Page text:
Adoption and spread of innovation in the NHS

This report, commissioned by the Academic Health Science Network, looks at opportunities to accelerate the adoption of service innovation in the NHS, drawing on findings from eight case studies of successful spread of innovation in the NHS | Kings Fund

light-bulbs-1125016_1920

From new communication technologies for patients with long-term conditions, to new care pathways in liver disease diagnosis, to new checklists for busy A&E departments, the report details the highs and lows of an innovator’s journey through the NHS.

While thousands of patients are now receiving new innovative treatments for arthritis, diabetes, cardiovascular disease and chronic liver disease, thanks to successful innovations, the report outlines the significant barriers that stand in innovators’ paths.

The case studies reveal common themes:

  • Providers need to be able to select and tailor innovations that deliver the greatest value given local challenges and work in the local context.
  • Fragmentation of NHS services remains a barrier to adoption and spread of innovation, making it harder to develop shared approaches and transmit learning across sites.
  • New innovations may appear simple to introduce but can have a domino effect – triggering a series of changes to diagnosis and treatment, revealing new patient needs and resulting in big changes to staff and patient roles. That’s why staff need time and resources to implement them.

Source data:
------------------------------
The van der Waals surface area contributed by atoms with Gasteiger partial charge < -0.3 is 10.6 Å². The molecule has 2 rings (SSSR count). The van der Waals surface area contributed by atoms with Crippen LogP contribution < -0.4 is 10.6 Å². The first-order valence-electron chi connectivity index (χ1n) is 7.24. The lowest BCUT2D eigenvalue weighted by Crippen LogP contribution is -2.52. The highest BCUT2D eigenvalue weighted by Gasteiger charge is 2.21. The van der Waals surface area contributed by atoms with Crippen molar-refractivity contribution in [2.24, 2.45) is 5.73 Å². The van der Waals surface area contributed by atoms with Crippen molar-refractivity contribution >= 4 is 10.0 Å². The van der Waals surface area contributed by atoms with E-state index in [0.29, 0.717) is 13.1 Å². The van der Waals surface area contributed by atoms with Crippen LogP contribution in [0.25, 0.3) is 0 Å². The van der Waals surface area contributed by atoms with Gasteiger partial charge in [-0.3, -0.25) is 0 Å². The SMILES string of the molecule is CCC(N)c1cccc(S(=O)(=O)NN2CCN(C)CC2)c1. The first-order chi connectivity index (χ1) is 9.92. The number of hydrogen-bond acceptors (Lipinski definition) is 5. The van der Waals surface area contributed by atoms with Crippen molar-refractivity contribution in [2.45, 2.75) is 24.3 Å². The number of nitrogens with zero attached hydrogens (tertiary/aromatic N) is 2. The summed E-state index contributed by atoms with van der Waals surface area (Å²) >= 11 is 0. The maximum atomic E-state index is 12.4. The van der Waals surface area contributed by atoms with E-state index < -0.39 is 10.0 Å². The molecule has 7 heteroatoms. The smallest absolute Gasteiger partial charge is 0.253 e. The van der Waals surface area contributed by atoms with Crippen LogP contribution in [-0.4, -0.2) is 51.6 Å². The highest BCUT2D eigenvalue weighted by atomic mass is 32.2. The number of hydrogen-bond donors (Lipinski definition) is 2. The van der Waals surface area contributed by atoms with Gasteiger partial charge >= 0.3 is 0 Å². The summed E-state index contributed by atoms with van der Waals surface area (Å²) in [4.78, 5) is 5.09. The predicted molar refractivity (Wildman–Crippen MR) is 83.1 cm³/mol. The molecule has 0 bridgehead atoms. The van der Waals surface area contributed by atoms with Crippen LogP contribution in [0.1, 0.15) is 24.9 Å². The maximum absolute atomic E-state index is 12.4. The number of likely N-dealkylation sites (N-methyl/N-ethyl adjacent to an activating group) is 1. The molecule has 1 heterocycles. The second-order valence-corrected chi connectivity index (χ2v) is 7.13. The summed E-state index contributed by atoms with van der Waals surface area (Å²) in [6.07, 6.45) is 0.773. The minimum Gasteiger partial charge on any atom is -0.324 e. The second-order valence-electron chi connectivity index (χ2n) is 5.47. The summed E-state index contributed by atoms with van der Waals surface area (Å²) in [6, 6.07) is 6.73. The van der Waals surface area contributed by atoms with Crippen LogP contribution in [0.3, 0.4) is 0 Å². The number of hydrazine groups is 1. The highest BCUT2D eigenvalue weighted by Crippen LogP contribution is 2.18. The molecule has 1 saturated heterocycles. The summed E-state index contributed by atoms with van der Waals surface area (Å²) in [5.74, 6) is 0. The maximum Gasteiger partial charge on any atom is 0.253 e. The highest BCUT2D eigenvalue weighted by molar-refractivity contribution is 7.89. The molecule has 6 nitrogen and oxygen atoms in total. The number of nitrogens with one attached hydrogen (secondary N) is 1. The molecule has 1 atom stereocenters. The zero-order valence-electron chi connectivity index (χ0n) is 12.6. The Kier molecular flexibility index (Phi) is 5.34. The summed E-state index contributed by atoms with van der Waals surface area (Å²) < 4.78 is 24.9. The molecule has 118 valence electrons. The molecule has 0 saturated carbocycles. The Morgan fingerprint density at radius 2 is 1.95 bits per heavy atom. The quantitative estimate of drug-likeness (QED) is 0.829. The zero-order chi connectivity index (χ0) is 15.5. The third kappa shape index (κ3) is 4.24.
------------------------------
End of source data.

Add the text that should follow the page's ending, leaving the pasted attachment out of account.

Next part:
• As long as the NHS sets aside less than 0.1% of available resources for the adoption and spread of innovation, a small fraction of the funds available for innovation itself, the NHS’s operating units will struggle to adopt large numbers of innovations and rapidly improve productivity.

Full report: Adoption and spread of innovation in the NHS

 

Advertisements

Leave a Reply

Fill in your details below or click an icon to log in:

WordPress.com Logo

You are commenting using your WordPress.com account. Log Out /  Change )

Google photo

You are commenting using your Google account. Log Out /  Change )

Twitter picture

You are commenting using your Twitter account. Log Out /  Change )

Facebook photo

You are commenting using your Facebook account. Log Out /  Change )

Connecting to %s